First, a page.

Australia: Let's go to Thredbo in the Winnebago and find some trade marks and what they can and can't do for you - Part 1

Last Updated: 15 September 2013
Article by Susan Gatford

In this series of three articles I will focus on some of this year's Federal Court cases to explore what makes a good trade mark, how registering a trade mark can help as well as some of the more, and less, usual orders and remedies a Court can provide. The names of the trade marks that are the subject of these cases all appear in the title to the article. The cases' full names and citations are
Thredbo - Kosciusko Thredbo v ThredboNet Marketing [2013] FCA 562 - REA Group Ltd v Real Estate 1 Ltd [2013] FCA 559
Winnebago - Knott Investments v Winnebago Industries [2013] FCAFC 59

Topic one - A little caution with descriptive trademarks

In Kosciusko Thredbo v ThredboNet Marketing [2013] FCA 562 the perils of adopting a descriptive trade mark are on clear display.

It is common and understandable to name a new service by reference to what it is and where it is. The benefits of doing so are obvious - the name tells people exactly what you need them to know. The name "Thredbo accommodation", for example, would tell the world the nature of your business.

The down side is that you have chosen a name that others are likely to use as well. It doesn't mark you out from the pack and if someone else opens up a similar service with the same name how will people tell you apart? But what, if you are the first and only person on the market offering the relevant services? Can you adopt a descriptive name, make it distinctive of you, and then stop others from starting to use it because of the potential confusion?

Thredbo is a name of aboriginal origin and is historically linked to the area in which the Thredbo resort was developed. When the Applicant took over the head lease and management rights to Thredbo village from Lend Lease in 1987 it sought to monopolise the geographic name and make it synonymous with itself. The Applicant called itself Kosciusko Thredbo and used the name Thredbo in all its subsidiary companies, as well as the domain name "" and various other domains that included the word Thredbo. It also included in its leases of all properties on the mountain a restraint on any tenant using or permitting the use of the word "Thredbo" in connection with any business.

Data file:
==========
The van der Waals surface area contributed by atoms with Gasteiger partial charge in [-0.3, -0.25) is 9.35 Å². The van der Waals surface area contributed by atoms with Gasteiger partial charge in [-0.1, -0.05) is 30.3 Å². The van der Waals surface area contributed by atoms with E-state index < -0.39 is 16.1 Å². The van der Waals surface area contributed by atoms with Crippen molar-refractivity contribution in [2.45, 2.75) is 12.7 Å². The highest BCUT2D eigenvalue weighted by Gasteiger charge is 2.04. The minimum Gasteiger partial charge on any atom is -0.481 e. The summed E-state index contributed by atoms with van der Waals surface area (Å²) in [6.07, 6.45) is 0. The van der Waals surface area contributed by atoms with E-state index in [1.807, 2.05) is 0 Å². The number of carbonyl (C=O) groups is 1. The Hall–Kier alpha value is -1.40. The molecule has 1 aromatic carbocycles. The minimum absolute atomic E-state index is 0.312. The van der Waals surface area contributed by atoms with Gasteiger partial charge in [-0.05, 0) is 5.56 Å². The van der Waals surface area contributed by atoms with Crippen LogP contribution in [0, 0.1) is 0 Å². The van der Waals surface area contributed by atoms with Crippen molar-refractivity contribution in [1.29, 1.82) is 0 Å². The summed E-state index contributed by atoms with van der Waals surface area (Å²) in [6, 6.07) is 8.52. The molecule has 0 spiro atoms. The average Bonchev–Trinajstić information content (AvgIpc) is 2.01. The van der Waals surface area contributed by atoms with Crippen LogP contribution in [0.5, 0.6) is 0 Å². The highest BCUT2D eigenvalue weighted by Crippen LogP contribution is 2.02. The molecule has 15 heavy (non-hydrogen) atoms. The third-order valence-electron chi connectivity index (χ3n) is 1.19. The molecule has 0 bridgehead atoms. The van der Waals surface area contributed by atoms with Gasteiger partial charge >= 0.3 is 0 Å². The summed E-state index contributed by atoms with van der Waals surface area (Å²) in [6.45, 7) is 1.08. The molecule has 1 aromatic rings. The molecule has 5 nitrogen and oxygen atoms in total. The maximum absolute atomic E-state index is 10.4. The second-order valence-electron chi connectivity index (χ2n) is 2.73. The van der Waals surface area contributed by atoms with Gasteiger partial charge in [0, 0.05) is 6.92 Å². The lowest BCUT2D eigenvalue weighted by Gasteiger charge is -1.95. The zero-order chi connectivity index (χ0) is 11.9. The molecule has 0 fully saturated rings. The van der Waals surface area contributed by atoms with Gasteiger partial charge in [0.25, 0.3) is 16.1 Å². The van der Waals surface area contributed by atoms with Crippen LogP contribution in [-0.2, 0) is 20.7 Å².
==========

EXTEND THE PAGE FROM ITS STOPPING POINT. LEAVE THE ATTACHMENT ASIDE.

The Respondent started in a small way, leasing out a handful of apartments on the mountain. It initially used the domain names "" and "", then later "", which it purchased in an online auction for $10,000. The Applicant was aware of the auction but chose not to participate. It also didn't, at the time of the trial, have any registered trade marks, and so had to rely on its common law rights and on the misleading and deceptive conduct provisions of the Australian Consumer Law.

There were similarities between the Applicant's and Respondent's websites (similar phrases, similar fonts, similar photos, the use of the colour red) and there was evidence that some people had been confused as to who they had been dealing with. The Court said, however, that although there was extensive evidence of use of the Thredbo name by the Applicant, the nature of that use was largely descriptive. Because of that the claim failed, and the Respondent was allowed to keep using the Thredbo name. In practical terms this meant that the Applicant's marketing and promotion of its name were of benefit not just to itself but also to its business rivals on the mountain such as the Respondent.

In relation to the "no Thredbo" clause in the leases, the Court outlined the various restraint of trade tests then adopted the trading society test on the basis that it "has had the fewest aspersions cast upon it by the High Court". It found that the clause was an unreasonable restraint of trade because it restricted the Respondent from "the common right of the public to make honest use of words forming part of the common heritage for the sake of the signification which they ordinarily possess."

Thredbo is a timely reminder that geographical and descriptive names are often not the best choice as the building blocks of a brand development strategy. There are, however, cases based on descriptive name trade marks in which Applicants have fared better. The next article in this series will look at the case and contrast it with Thredbo.

Susan Gatford is barrister on Gordon & Jackson's list at the Victorian Bar. She practices out of Owen Dixon Chambers in Melbourne and is also a registered trade mark attorney. [] © Susan Gatford 2013

The content of this article is intended to provide a general guide to the subject matter. Specialist advice should be sought about your specific circumstances.

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